• Hi Steph, yes I remember you well and Sheila.So sorry to hear about Paul,yes we used to do the paper round together and get twoextra papers everyday, old man Bullen could never work it out! I heard you all emigrated. How are your cousins the twins? My sister lives in Crawley and I have three grown up children, gave my youngest away last year when she got married. She travelled Aus for 3 months before that. My dad passed away in 1976, I expect you remember our mum died back in 1958 when we all lived in Amberley. I hear Peter Brackley on the TV occassionally, who lived next to Paul. 

    Great to hear from you!

    By Neil Gregory (29/05/2015)
  • Hello again Neil. Was just thinking about our time spent at 103. I remember vividly, spending my pocket money at Mr. Bullen’s sweet shop. I saved each week and bought a set of little books from him, one at a time. Many years later I checked them out on the internet and realised I hadn’t got the whole set, one was missing, so at the ripe old age of 59 I contacted a book seller in the UK, and lo and behold I now have the complete set. I was so pleased to have them all and take great delight in showing my four Grandchildren. I remember the Jesticos and the Redfords who lived either side of us, not Peter Brackeley, not sure who he is. My cousins live in Horsham and Norfolk. Trevor lives pretty close to Amberley Drive. We caught up with him during our UK visit in 2012. Looks so much like his Dad. Trevor is the same age as me 60.  My husband and I have four wonderful children, a boy, Adrian, then Taryn, Laura and Erin and also four lovely grandchildren, Daniel, Ariana, James and little Kyla. As you can imagine it’s pretty hectic when we all get together. I wonder where your daughter spent her time over here. I bet it was Queensland, it seems to be the place to go if you’re a young one, chasing the sun and beaches. Of course their weather is warmer than ours. I still like the change in seasons, I say it is my British blood, don’t mind a bit of cold weather. Well hope all is well with you and your family. Keep in touch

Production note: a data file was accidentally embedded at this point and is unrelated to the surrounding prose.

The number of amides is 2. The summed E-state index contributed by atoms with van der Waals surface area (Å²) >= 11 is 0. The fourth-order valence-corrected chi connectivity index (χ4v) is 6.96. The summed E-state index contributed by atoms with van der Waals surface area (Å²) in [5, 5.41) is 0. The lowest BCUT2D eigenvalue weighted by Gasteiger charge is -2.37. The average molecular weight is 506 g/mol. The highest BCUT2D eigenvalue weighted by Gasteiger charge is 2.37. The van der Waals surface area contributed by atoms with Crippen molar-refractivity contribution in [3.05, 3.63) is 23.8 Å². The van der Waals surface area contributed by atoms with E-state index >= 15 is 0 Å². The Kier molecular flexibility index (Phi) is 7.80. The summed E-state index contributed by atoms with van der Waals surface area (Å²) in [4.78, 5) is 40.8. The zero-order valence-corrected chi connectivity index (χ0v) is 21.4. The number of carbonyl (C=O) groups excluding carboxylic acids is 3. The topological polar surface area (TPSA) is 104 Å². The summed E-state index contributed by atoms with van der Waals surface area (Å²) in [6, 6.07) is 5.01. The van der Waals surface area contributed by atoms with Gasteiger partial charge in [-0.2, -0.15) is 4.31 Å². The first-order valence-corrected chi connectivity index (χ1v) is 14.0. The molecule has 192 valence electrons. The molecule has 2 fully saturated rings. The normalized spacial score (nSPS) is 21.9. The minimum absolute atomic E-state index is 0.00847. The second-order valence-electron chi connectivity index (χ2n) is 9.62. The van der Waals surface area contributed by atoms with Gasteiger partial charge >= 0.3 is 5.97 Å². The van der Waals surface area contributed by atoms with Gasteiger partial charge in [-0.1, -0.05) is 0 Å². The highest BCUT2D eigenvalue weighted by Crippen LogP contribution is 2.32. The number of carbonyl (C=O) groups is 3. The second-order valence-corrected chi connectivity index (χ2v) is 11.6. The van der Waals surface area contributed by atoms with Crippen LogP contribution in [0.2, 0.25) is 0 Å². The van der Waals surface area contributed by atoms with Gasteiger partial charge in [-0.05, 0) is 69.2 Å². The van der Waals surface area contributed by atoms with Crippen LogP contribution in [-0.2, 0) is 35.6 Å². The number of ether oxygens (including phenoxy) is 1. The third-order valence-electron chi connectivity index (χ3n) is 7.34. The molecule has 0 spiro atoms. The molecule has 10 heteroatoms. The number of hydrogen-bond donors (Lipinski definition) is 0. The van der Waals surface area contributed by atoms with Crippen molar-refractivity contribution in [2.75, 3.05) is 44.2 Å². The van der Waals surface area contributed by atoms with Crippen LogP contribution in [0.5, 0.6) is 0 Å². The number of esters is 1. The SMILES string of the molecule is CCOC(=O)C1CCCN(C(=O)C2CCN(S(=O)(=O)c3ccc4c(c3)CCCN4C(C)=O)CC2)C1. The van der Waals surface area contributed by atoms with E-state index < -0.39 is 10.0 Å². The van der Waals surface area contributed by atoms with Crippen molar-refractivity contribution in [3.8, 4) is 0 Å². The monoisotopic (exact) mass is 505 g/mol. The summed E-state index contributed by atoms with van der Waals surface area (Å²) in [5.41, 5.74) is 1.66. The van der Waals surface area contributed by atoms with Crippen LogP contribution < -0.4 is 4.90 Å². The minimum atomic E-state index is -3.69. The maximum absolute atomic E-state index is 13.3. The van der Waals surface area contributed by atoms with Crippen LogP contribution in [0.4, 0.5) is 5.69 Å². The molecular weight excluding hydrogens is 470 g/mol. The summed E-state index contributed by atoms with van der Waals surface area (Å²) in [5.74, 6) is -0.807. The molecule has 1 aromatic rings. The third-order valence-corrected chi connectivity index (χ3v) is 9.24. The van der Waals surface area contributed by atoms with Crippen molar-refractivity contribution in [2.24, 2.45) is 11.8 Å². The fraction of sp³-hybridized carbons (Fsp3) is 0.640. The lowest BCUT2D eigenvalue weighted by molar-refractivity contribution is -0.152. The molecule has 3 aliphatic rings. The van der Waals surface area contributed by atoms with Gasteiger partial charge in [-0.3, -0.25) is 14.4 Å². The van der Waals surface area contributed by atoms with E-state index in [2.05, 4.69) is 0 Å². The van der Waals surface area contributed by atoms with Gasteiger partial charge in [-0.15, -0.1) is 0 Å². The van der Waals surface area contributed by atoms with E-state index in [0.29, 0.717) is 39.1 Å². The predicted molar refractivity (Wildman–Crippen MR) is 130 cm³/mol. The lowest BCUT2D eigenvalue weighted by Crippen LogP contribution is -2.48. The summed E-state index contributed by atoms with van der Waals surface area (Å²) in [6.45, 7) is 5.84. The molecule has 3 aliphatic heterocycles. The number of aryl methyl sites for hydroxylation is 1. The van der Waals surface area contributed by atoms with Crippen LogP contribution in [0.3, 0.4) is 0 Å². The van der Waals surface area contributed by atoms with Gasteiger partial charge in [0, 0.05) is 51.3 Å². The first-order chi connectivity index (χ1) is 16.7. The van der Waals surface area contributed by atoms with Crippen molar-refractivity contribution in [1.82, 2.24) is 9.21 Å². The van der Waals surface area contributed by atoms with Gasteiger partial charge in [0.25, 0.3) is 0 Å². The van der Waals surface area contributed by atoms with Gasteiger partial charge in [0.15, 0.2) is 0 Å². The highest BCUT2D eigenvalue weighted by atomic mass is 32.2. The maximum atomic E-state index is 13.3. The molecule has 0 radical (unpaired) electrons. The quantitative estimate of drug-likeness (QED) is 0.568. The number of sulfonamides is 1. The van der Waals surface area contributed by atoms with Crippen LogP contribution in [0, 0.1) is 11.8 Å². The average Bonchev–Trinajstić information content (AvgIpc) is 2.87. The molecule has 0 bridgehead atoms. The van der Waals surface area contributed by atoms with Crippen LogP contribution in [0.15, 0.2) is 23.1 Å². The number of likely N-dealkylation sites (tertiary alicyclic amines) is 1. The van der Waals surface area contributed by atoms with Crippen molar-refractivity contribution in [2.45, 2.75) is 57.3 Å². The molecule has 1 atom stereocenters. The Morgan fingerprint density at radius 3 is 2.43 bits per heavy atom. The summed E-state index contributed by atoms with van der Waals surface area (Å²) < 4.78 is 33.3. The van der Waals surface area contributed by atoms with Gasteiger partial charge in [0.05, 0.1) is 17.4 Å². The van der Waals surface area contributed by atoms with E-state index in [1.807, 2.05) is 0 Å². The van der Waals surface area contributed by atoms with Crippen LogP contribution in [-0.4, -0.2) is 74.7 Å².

By Stephanie East (10/06/2015)
  • I randomly came upon this site, and what a joy to read the comments. I used to live on the other side of the park in Barnet Way,one of the contributors a Wayne Wareham asked if anybody knew his dad “big Bill”. Yes I did, I worked with him and his neighbour Gordon Marlow. I tried to go into Wayne’s email but it would not acccept! Maybe he changed his service user. If you post up the new one then I can fill in a few gaps  about “big Bill”.

    By Peter Whittington (14/06/2015)
  • Hello, I stumbled across this randomly and saw that Neil mentioned my dear ol’ dad John Whit the milkman. Does anyone have any memories of him they’d like to share? I was 11 when he died but know how popular he was in the community.

    By Joe Whittington (11/07/2015)
  • Energetic, smart in appearance, magic sense of humour, dependable, kind, good listener, honest, tell you straight, punctual, reliable to name but a few good qualities of your Dad. And much missed.

    By Neil (26/07/2015)
  • Joe – I remember your Dad well, went to school with him, although he was in the year above me.  He used to deliver our milk and often stopped at ours for a cuppa on a Saturday when it was payday time.  I remember one time we were having a new sofa delivered and it had got wedged at the bottom of the stairs by the front door – my husband was in the lounge, I was halfway up the stairs, and the delivery man was outside – he crawled under the sofa to the kitchen to put the kettle on and made tea for us all!

    By Sue Mantell (16/11/2015)
  • What a great site. I have just found it today on my 82nd birthday. I lived on the corner of Clark Ave  and Amberley Drive. So pleased to read the item from Diana Colman. Mike was my best mate and I lost complete touch after he came to my wedding . I now live in Ware, Herts, retired after a career as a town planning officer. I married Joan and for our sins have five children and 10 grandchildren all within 30 mins. I went to Hove County Grammar School. I remember so well the descriptions of Hangleton, the  Downs,  Devil’s Dyke and more. We were cycling crackers as kids, training on George VI hill . Mike and I used to go fishing at Twineham. Memories . Will continue again later